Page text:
Category Archives: life

Anniversaries

My novice classmate, sister, and friend Chero reminded me that yesterday was the 11th anniversary of our first profession of vows.

So much had happened since then: four years of social justice ministry, two and a half years of graduate school, and now four and a half years of community ministry on the leadership team. Many moves. And so much in between!

This morning, as I walked down the stairs in my pajamas to get my morning coffee, I remembered that today is the 3rd anniversary of the fire at St. Michael Villa, our regional center where I happen to live. While we are back in our corner of the house that received less smoke damage, we are anxiously anticipating the reopening of the main house soon. Lots of losses and discoveries and moves to temporary housing since waking up to a very real fire alarm.

Both memories lead me to give thanks for the gifts of community and belonging.

The past eleven years have been filled with so much love in action.

Prayers, hopes, and dreams shared.

Challenges and disasters navigated together.

Waiting in joyful hope, and maybe a bit of impatience thrown in for good measure.

Invitations and opportunities.

Roadblocks and detours.

Growing together as community for mission.

Finding my voice as a writer and discovering bit by bit my role as a leader.

It is the big moments and the little ones that make up this adventure called life, and God is always in the mix if we care to look.

Perspective

Sometimes we see only what we want to see.

Or our vision is clouded …

by fear or worry or grumpiness or distrust or

[feel free to fill in your own blank].

Maybe we want to see through rose colored glasses,

and so what we see is not quite true.

But sometimes our vision is

recalibrated,

corrected,

refocused,

clear.

Maybe it was a friend challenging us,

or a listening ear,

a lifting of mood,

or simply waking up on the right side of the bed.

Whatever the reason, rejoice!

To see the horizon clearly.

To see bridges as opportunity not obstacles.

To see the tiny beautiful bird in the midst of the mess.

On days when my perspective is clearer I give thanks.

Whatever the cause.

Amen.

Laundromat Lessons

Life circumstances have meant that I have had to go to the laundromat from time to time in recent weeks. I don’t mind. For one thing I get it all done at once. For another, I remember my mom all those years when our washer and dryer were broken and visits to the laundrymat, as I called it, were part of the routine.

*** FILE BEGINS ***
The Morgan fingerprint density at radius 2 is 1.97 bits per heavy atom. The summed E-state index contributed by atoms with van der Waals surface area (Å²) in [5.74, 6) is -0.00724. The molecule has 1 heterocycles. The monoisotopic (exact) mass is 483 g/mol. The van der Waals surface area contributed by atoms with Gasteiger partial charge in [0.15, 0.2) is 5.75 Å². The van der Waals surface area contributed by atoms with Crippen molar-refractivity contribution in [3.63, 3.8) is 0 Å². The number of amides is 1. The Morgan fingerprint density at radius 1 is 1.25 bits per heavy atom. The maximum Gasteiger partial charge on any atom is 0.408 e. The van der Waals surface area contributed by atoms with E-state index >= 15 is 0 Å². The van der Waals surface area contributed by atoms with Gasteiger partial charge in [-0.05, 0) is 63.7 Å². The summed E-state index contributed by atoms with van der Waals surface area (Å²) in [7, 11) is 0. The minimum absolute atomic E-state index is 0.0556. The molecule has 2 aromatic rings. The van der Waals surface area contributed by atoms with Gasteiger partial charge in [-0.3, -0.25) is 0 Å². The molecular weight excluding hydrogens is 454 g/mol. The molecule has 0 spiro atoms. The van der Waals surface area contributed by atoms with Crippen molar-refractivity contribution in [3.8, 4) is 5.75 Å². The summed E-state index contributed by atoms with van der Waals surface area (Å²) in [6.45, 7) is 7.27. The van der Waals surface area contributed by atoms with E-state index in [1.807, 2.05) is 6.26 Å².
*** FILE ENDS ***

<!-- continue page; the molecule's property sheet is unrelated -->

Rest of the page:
Memories flood back from some forgotten place, summoned by the sounds and smells.

Saturdays and weeknights at the laundromat. Plugging coins into the machines. Playing make believe. Helping Mom fold (I am sure she had to refold most of it). Making laundromat friends.

I found myself wondering about those boys and girls I knew as I watched kids bonding amidst the too clean smells and preoccupied adults.

Tag. Tossing a stuffed animal. Conspiratorial whispering. Jumping off the sorting tables until an adult looks up and intervenes. Dancing to the music.

In my memory I played.

But more often I was really more like the little girl across from me now. Self suffcient in her pink tennis shoes and practical ponytail, she observes it all, arms crossed.

What impresses me most of all is the working moms–and dads–filling the car with the laundry on a busy weeknight after a very full day. Then filling the car again with kids and heading to the laundromat to be about the business of life, one load at a time. Rinse. Repeat.

Just like my mom, doing what needed to be done. Day by day.

How we deal with storms

Last summer I had four flight cancellations due to weather, which may explain why I wasn’t too upset when my flight from the west to east coast today was delayed three and a half hours. It was still going and it was a direct flight for me, no connections. No worries.

Of course those with connections were no doubt put out as their carefully constructed plans fell apart. I get that.

But I was fresh off a mini break weekend at the Oregon Coast with a friend I have somehow already known for 28+ years. I was renewed, mostly grumpy free, and a bit zen. I had just watched the choppy waves of the storm one day become beautiful shining waters the next day.

The plane ride itself was uneventful, until, that is, we started our descent just as the sun was setting above the skies and the storms brewing below. Breathtaking.